Suicide Squad: Kill The Justice League presents a cool twist on Batman’s fate

Screenshot 2024 01 31 193151

Screenshot 2024 01 31 193112

The fate of Batman in Suicide Squad: Kill the Justice League has sparked a heated debate, highlighting the importance of taking risks in video game storytelling. Many have witnessed the infamous clip of Harley’s encounter with Batman in the game, and it’s intriguing to observe how the online conversation has shifted from reviewers criticizing games to individuals forming opinions without even playing the game. The controversy surrounding Batman’s role in the game is both fascinating and misguided.

Now, let’s delve into spoiler territory. The so-called “confrontation” between Harley and Batman was nothing more than a clever deception. Harley kills Batman, shooting him directly in the face. Despite the game’s title being a spoiler in itself, people are still shocked by this revelation. In the past, I have discussed our collective lack of media literacy, which often leads us to reject narratives that challenge us. However, Batman’s fate in this game presents a different perspective. Some perceive his death as a personal affront to Batman fans, as if Rocksteady is killing off everyone who admires the character. This reaction, of course, is an exaggerated overreaction.

As someone who has been a fan of Batman since childhood and has praised the Arkham series, I understand the significance of this character and this particular iteration. That’s precisely why I find it incredibly cool that Batman meets his end in this manner. Superheroes typically defy death repeatedly, leaving us uncertain about their mortality. Batman has employed this tactic in both the Dark Knight trilogy and the Arkham series, but it doesn’t truly embody the essence of Batman. Unlike aliens or individuals bitten by radioactive spiders, Batman is an ordinary person, not a “super” hero in the traditional sense. This is why I thoroughly enjoyed seeing him portrayed as an older man in Batman Beyond (also known as Batman of the Future).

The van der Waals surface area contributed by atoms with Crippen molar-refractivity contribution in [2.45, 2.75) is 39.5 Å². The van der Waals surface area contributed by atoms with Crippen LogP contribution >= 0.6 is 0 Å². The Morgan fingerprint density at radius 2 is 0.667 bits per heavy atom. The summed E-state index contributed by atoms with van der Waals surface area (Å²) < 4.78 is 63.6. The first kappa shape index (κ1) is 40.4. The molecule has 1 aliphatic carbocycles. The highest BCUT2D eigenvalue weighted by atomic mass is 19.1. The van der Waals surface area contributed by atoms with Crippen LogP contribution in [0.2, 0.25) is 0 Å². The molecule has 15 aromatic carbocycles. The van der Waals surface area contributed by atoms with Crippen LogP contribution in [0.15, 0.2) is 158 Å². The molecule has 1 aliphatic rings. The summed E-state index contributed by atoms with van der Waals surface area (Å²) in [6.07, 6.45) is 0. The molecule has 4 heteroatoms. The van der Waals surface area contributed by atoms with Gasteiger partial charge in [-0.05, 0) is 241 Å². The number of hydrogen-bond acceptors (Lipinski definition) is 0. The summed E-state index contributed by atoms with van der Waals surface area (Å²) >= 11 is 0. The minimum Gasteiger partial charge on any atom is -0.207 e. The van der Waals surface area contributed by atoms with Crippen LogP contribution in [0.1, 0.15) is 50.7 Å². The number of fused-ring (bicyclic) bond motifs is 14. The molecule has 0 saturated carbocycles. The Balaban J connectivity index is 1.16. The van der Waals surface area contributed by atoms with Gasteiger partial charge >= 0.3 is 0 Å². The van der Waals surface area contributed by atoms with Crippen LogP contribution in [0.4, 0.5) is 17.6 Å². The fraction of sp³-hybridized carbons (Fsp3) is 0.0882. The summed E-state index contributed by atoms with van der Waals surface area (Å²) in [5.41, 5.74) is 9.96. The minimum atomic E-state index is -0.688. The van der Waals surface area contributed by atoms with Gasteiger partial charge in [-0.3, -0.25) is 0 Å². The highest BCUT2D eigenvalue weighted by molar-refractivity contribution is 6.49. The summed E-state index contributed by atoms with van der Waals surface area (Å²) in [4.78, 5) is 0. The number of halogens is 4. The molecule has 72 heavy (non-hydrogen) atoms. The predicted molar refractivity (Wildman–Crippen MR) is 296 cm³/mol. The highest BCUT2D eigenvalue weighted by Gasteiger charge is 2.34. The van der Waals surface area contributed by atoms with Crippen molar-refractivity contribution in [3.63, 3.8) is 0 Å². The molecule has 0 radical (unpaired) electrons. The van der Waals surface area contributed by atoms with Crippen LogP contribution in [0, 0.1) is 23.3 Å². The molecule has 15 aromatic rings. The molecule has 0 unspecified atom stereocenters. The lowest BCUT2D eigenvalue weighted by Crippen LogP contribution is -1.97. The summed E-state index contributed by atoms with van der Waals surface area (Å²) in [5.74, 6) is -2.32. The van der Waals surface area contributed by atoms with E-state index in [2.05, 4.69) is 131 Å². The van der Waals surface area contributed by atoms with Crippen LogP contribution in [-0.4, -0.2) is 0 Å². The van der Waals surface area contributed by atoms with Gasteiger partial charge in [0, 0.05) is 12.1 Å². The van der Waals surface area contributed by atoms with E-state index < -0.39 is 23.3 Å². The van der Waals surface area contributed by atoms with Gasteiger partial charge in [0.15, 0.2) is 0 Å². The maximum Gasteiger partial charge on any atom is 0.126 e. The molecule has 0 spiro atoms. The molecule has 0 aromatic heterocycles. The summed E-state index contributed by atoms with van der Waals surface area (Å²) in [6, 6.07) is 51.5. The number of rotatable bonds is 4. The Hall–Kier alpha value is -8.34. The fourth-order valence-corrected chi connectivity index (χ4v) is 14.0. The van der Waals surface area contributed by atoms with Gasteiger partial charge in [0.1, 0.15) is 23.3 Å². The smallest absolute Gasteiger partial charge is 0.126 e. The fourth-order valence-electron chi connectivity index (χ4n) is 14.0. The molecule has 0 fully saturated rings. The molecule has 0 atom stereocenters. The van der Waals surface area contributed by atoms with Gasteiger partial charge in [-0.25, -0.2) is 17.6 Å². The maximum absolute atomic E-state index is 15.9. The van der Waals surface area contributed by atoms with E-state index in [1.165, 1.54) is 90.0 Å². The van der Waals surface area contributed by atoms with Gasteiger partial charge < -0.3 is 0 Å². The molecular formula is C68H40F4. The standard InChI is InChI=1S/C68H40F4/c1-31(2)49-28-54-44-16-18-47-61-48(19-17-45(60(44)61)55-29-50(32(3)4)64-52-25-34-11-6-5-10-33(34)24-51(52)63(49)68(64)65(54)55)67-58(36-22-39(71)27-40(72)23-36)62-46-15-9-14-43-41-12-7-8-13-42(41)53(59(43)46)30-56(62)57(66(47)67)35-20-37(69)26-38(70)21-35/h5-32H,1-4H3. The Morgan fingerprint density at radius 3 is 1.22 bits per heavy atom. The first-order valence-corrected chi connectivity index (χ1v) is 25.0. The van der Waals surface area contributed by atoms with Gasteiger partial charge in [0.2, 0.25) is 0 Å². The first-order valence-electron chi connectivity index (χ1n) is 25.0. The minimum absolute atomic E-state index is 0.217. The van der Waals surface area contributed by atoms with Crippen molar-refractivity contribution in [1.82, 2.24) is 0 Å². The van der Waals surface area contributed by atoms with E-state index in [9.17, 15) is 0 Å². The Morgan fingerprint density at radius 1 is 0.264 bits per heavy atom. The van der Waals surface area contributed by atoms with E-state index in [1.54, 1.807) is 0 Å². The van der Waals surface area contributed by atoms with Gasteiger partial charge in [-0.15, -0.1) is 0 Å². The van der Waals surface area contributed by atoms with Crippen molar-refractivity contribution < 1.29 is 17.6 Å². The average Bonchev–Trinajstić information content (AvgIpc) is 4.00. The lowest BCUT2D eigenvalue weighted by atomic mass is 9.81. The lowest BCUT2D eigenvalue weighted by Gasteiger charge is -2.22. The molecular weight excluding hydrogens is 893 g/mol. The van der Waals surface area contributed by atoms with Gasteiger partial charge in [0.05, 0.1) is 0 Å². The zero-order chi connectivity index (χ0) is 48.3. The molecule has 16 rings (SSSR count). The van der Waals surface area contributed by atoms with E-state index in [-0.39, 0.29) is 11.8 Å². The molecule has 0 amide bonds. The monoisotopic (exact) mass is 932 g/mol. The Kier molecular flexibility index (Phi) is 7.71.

It appears contradictory to the essence of Batman to desire his immortality. Personally, I am not fond of his resurrection, but at least the story has reached a conclusion now. It is quite logical for Harley to have killed him point blank – it is easy to overlook when you can simply restart from a Game Over, but in the Arkham games, everyone was already attempting to eliminate Batman. He had killed the Joker and handed his lifeless body to Harley, so it is well within her eccentric and violent nature to seek revenge against the man who took Mistah Jay’s life. It is also important to note that Batman was not himself – he was under the control of Brainiac (which is the central plot of the game) and could not be reasoned with. Since it was announced that Batman would be featured in this game, I am uncertain about people’s expectations. I keep hearing that the manner of his death worsens the situation, but a bullet through the head executed style seems like a very dignified demise. There was no correct way to handle this for people. However, that does not mean it should not have been done. Superhero stories already contain numerous instances of deus ex machina and convenient resolutions, so for Rocksteady to commit to the idea and kill off Batman is a commendable tone setter for what this game could have been if it were not burdened by battle pass and live-service mechanics. The fact that even The Flash pleads for death during a moment of clarity also emphasizes that killing Batman is not as insulting as people perceive it to be.

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